1. The gearing boom decision

The second decision Sinodinos faces is the boom in the gearing of SMSFs into buying real estate investment properties. As I have been writing in Eureka Report for some time, handled in the right way this can be a very effective way for younger people to gain an investment house and pay it off with tax deductible dollars. It is particularly useful for people job require travel and overseas/interstate locations. They can have equity in a house for use in their retirement, but don’t live in it. However, I fear the real estate agents are getting into this business in a most unfortunate way and there will be a lot of abuses. The Reserve Bank is urging action in this area because it can see the danger of a housing bubble. Arthur Sinodinos will almost certainly tackle this. For some time my advice to Eureka readers has been that if you want to undertake this superannuation investment practice do so now, as I am not sure how long it will continue.

  1. The self-managed super fund decision

The third area he must tackle is the blasts to SMSFs that occur after every election, and every time there is a new minister. Institutions generally organise campaigns, sometimes with the encouragement of government regulators who work with the big funds, but not with the SMSF sector. One way or the other, pressure is placed on an inexperienced minister to act against SMSFs before he or she understands the issues.

There is a volley of criticism directed at SMSFs. Most of it is complete nonsense and is generated by the big institutions, which are furious they have lost so much market share to SMSFs. Indeed, SMSFs have more than 31% of the superannuation market and 50% of people in the pension mode market. Collectively they are larger than the industry and private funds that are ‘killing’ all sectors of the superannuation movement. And there is no secret to their success – they are a far more efficient way of operating superannuation funds.

The ‘official industry’ simply became too costly, paying out fat salaries and commissions. What the accountancy profession did was to develop a system of superannuation at low cost.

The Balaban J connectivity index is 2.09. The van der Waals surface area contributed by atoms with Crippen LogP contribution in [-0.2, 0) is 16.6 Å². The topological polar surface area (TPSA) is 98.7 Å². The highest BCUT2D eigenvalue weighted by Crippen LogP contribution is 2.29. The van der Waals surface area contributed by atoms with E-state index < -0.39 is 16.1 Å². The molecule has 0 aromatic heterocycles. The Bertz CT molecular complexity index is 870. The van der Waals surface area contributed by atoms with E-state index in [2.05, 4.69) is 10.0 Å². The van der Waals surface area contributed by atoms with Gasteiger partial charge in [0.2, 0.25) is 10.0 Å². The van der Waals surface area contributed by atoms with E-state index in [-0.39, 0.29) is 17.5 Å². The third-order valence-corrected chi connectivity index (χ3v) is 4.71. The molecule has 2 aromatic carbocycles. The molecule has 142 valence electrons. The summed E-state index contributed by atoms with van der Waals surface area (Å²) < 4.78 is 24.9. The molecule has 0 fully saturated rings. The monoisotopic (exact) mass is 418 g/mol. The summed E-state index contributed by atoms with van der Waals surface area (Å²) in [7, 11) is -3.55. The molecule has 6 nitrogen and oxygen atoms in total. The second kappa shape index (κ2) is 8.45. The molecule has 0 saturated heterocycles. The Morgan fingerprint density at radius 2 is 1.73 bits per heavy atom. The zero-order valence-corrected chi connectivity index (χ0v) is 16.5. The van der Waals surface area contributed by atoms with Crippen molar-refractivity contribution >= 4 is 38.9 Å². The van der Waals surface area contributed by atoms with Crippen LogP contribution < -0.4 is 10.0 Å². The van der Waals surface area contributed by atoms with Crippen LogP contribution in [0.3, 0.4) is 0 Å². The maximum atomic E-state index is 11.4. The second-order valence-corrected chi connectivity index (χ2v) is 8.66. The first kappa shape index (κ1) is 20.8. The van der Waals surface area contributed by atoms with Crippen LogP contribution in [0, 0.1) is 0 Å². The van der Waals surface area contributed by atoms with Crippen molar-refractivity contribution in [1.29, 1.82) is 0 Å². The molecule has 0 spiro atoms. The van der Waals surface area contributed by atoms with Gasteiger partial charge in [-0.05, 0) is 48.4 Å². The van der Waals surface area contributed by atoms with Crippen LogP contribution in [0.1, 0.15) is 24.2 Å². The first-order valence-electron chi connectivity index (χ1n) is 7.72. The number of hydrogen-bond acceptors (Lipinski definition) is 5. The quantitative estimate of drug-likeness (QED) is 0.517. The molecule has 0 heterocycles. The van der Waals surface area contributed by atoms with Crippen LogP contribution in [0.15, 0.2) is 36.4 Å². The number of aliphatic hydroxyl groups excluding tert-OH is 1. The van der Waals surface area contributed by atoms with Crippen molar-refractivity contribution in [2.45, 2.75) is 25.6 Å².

Part of the nonsense that is spoken about SMSFs is that you need $500,000 to economically run a self-managed fund. I can’t think of anything more silly. You do need at least $100,000 to make it economic, and probably $200,000 is a better figure. And that is simply on the basis that it costs about $1,000 a year to run a simple fund – that makes it 0.5% of assets with $200,000 in assets.

The accountants have made it so easy to do, and investing in a base portfolio is not a difficult process, as I have explained in Eureka many times. If you want to do things more aggressively then that is a different situation.

Arthur Sinodinos will be smart enough to know that he is now dealing with the biggest superannuation movement in the country, and a great many of the SMSF beneficiaries are Coalition supporters. Instead of sprouting falsehoods, the big funds have to develop products for SMSFs and market those products at competitive fee rates. They have yet to do this.

I was debating the issue with a medium-sized fund manager last week, who explained he had a SMSF product division. But it was clear he hated SMSFs with a passion – in other words, he hated his potential customers. He has no hope of success. There will always be abuses in small, big or medium-sized funds, self-managed or otherwise, but overall the SMSF movement has managed itself very well and returns in self-managed funds are matching those in the professional managed funds.

And they are helped by the lower costs and the sort of advice coming from Eureka Report.

The Sinodinos challenges

So Arthur Sinodinos, if you want to be a hero among a large part of middle Australia, make Bill Shorten’s tax fairer and administratively possible – but no more onerous.

Don’t be snowed by the big funds, which have for decades tried to get superannuation ministers to act against SMSFs purely because they wanted to continue to bask in large fees.

And we may have some abuses in the current real estate scramble, but remember that for a large number of people – particularly those who are mobile – real estate is an excellent superannuation investment.